Vic­to­ria should have sought pro­vin­cial ap­proval be­fore plas­tic bag ban: court

The Prince George Citizen - - News - Camille BAINS

VIC­TO­RIA — Bri­tish Columbia’s top court has quashed a by­law pro­hibit­ing sin­gle-use plas­tic bags in Vic­to­ria, say­ing the city failed to get the ap­proval of the prov­ince’s en­vi­ron­ment min­is­ter.

The B.C. Court of Ap­peal said in its writ­ten rul­ing Thurs­day that the by­law is in­tended to reg­u­late busi­nesses from pro­vid­ing plas­tic check­out bags but its aim was to pro­tect the en­vi­ron­ment, and the ef­fects of the by­law are felt by busi­nesses.

The Cana­dian Plas­tic Bag As­so­ci­a­tion, which rep­re­sents man­u­fac­tur­ers and dis­trib­u­tors of plas­tic bags, fought the by­law, ar­gu­ing mu­nic­i­pal­i­ties in B.C. don’t have the author­ity to reg­u­late the en­vi­ron­ment or the right to block a prod­uct and fi­nan­cially im­pact man­u­fac­tur­ers.

Un­der the by­law, which went into ef­fect a year ago, busi­nesses are pro­hib­ited from of­fer­ing or sell­ing plas­tic bags to con­sumers and must charge at least 15 cents for pa­per bags and at least $1 for reusable bags.

In an ear­lier de­ci­sion, a B.C. Supreme Court judge up­held the by­law, rul­ing that cities have the power to reg­u­late busi­ness trans­ac­tions as part of their re­spon­si­bil­ity to man­age waste.

The Ap­peal Court rul­ing said the en­vi­ron­ment min­is­ter’s ap­proval will “now pre­sum­ably be sought” by the city, which passed a by­law with “rea­son­able” in­ten­tions in­volv­ing en­vi­ron­men­tal is­sues that con­cern Bri­tish Columbians.

“One can un­der­stand that the prov­ince might wish to have the right to ap­prove, or withhold ap­proval of, mu­nic­i­pal by­laws re­lat­ing to en­vi­ron­men­tal pro­tec­tion in or­der to en­sure that a patch­work of dif­fer­ent mu­nic­i­pal laws does not ham­per pro­vin­cial en­vi­ron­men­tal pro­grams,” Jus­tice Mary New­bury said in the rul­ing.

Mon­treal also banned plas­tic bags last July while other cities, in­clud­ing Van­cou­ver and Hal­i­fax, have been mulling sim­i­lar by­laws.

The Town­ship of Esquimalt, near Vic­to­ria, has also com­mit­ted to a ban on sin­gle-use plas­tic bags but said Thurs­day in a state­ment it will con­sider its next steps in keep­ing with the rul­ing.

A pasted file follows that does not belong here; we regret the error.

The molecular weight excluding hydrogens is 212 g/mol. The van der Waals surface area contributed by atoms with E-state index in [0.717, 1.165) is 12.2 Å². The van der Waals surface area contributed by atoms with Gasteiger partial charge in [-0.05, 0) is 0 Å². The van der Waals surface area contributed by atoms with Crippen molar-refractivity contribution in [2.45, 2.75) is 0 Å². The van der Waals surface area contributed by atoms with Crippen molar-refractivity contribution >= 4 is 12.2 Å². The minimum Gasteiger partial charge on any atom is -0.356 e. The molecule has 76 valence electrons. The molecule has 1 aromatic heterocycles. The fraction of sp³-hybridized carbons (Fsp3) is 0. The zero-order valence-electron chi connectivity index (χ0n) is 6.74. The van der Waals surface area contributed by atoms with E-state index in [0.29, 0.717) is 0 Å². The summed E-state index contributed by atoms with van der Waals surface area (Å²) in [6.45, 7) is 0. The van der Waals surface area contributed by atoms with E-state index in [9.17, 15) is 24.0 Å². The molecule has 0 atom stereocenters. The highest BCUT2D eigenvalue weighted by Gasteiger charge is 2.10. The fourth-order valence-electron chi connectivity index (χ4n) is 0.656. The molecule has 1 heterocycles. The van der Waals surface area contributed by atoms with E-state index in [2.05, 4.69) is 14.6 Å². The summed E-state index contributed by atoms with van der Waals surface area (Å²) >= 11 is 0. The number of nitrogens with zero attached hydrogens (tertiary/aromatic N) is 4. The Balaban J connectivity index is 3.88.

Vic­to­ria Mayor Lisa Helps said the city will re­view its op­tions as it con­tin­ues ef­forts to phase out sin­gle-use items and elim­i­nate un­nec­es­sary waste.

“The court de­ci­sion doesn’t un­der­mine the sound­ness of the by­law it­self, it only deals with the process re­quired for its adop­tion,” Helps said in a state­ment, adding the by­law was de­vel­oped af­ter ex­ten­sive in­put over two years from busi­nesses and the com­mu­nity.

“Vic­to­ri­ans care deeply about this is­sue and they told us that sin­gle-use plas­tic bags do not align with their val­ues.

“Busi­nesses and res­i­dents have em­braced the tran­si­tion to reusable bags. It’s been a tremen­dous suc­cess,” she said.

“We are in­spired by other mu­nic­i­pal­i­ties’ ef­forts to phase out sin­gle-use check­out bags and plas­tic waste and we must work to­gether to take this is­sue for­ward to pro­vin­cial and na­tional lead­ers to de­velop com­mon, high and shared stan­dards. This is­sue af­fects us all lo­cally, re­gion­ally and glob­ally.”

More than 17 mil­lion plas­tic bags that would have “choked the landfill for hun­dreds of years” have been elim­i­nated from the com­mu­nity and nearby beaches, the city said in a state­ment.

A spokesper­son for the Cana­dian Plas­tic Bag As­so­ci­a­tion was not im­me­di­ately avail­able for com­ment.

CP FILE PHOTO

A woman car­ries a plas­tic bag at a mar­ket in Mon­treal. Bri­tish Columbia’s top court has quashed a by­law pro­hibit­ing sin­gle-use plas­tic bags in Vic­to­ria, say­ing the city failed to get the ap­proval of the prov­ince’s en­vi­ron­ment min­is­ter.

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